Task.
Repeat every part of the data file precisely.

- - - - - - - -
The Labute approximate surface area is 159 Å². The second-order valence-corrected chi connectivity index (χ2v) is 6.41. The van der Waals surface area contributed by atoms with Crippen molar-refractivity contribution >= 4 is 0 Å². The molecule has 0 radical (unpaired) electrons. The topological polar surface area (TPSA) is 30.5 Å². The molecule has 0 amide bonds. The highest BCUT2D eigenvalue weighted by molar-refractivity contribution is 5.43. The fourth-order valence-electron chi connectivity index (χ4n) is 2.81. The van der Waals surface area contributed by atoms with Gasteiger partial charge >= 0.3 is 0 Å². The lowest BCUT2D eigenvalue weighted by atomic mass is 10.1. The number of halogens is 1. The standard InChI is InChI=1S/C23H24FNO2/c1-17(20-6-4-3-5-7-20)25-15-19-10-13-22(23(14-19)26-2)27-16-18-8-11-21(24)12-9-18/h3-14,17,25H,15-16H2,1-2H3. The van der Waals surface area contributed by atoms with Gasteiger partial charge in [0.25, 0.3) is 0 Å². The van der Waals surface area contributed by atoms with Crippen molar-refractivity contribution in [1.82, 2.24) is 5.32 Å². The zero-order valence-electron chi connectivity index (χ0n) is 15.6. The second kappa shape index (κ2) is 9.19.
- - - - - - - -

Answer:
The Labute approximate surface area is 159 Å². The second-order valence-corrected chi connectivity index (χ2v) is 6.41. The van der Waals surface area contributed by atoms with Crippen molar-refractivity contribution >= 4 is 0 Å². The molecule has 0 radical (unpaired) electrons. The topological polar surface area (TPSA) is 30.5 Å². The molecule has 0 amide bonds. The highest BCUT2D eigenvalue weighted by molar-refractivity contribution is 5.43. The fourth-order valence-electron chi connectivity index (χ4n) is 2.81. The van der Waals surface area contributed by atoms with Gasteiger partial charge >= 0.3 is 0 Å². The lowest BCUT2D eigenvalue weighted by atomic mass is 10.1. The number of halogens is 1. The standard InChI is InChI=1S/C23H24FNO2/c1-17(20-6-4-3-5-7-20)25-15-19-10-13-22(23(14-19)26-2)27-16-18-8-11-21(24)12-9-18/h3-14,17,25H,15-16H2,1-2H3. The van der Waals surface area contributed by atoms with Gasteiger partial charge in [0.25, 0.3) is 0 Å². The van der Waals surface area contributed by atoms with Crippen molar-refractivity contribution in [1.82, 2.24) is 5.32 Å². The zero-order valence-electron chi connectivity index (χ0n) is 15.6. The second kappa shape index (κ2) is 9.19.